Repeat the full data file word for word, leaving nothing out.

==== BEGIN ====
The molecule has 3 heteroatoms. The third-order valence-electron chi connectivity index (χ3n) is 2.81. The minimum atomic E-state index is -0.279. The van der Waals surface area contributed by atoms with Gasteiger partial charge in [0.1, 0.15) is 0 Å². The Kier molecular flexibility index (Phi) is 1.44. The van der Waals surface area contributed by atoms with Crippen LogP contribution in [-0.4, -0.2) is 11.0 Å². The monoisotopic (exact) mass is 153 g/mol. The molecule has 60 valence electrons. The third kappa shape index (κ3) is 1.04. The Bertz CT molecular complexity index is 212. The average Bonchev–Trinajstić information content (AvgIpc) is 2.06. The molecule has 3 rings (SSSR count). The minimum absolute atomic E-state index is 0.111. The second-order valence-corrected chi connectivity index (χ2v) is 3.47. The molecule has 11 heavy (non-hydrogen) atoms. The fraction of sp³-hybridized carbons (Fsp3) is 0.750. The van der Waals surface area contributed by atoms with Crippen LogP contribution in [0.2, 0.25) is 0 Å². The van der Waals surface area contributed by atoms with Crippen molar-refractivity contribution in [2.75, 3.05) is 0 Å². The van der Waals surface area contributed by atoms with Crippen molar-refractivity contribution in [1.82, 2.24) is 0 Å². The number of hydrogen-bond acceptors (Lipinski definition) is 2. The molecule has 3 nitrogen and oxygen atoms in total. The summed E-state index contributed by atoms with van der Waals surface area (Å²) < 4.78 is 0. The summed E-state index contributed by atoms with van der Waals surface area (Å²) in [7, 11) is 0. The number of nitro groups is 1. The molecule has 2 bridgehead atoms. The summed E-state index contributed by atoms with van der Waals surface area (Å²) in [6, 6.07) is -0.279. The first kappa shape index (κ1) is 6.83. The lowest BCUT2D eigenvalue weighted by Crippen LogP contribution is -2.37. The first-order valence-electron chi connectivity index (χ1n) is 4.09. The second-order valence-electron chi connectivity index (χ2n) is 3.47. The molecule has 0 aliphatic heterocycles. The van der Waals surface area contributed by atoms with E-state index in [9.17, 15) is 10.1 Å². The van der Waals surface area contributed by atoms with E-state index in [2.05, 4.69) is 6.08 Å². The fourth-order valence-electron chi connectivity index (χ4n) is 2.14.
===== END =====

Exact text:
The molecule has 3 heteroatoms. The third-order valence-electron chi connectivity index (χ3n) is 2.81. The minimum atomic E-state index is -0.279. The van der Waals surface area contributed by atoms with Gasteiger partial charge in [0.1, 0.15) is 0 Å². The Kier molecular flexibility index (Phi) is 1.44. The van der Waals surface area contributed by atoms with Crippen LogP contribution in [-0.4, -0.2) is 11.0 Å². The monoisotopic (exact) mass is 153 g/mol. The molecule has 60 valence electrons. The third kappa shape index (κ3) is 1.04. The Bertz CT molecular complexity index is 212. The average Bonchev–Trinajstić information content (AvgIpc) is 2.06. The molecule has 3 rings (SSSR count). The minimum absolute atomic E-state index is 0.111. The second-order valence-corrected chi connectivity index (χ2v) is 3.47. The molecule has 11 heavy (non-hydrogen) atoms. The fraction of sp³-hybridized carbons (Fsp3) is 0.750. The van der Waals surface area contributed by atoms with Crippen LogP contribution in [0.2, 0.25) is 0 Å². The van der Waals surface area contributed by atoms with Crippen molar-refractivity contribution in [2.75, 3.05) is 0 Å². The van der Waals surface area contributed by atoms with Crippen molar-refractivity contribution in [1.82, 2.24) is 0 Å². The number of hydrogen-bond acceptors (Lipinski definition) is 2. The molecule has 3 nitrogen and oxygen atoms in total. The summed E-state index contributed by atoms with van der Waals surface area (Å²) < 4.78 is 0. The summed E-state index contributed by atoms with van der Waals surface area (Å²) in [7, 11) is 0. The number of nitro groups is 1. The molecule has 2 bridgehead atoms. The summed E-state index contributed by atoms with van der Waals surface area (Å²) in [6, 6.07) is -0.279. The first kappa shape index (κ1) is 6.83. The lowest BCUT2D eigenvalue weighted by Crippen LogP contribution is -2.37. The first-order valence-electron chi connectivity index (χ1n) is 4.09. The second-order valence-electron chi connectivity index (χ2n) is 3.47. The molecule has 0 aliphatic heterocycles. The van der Waals surface area contributed by atoms with E-state index in [9.17, 15) is 10.1 Å². The van der Waals surface area contributed by atoms with E-state index in [2.05, 4.69) is 6.08 Å². The fourth-order valence-electron chi connectivity index (χ4n) is 2.14.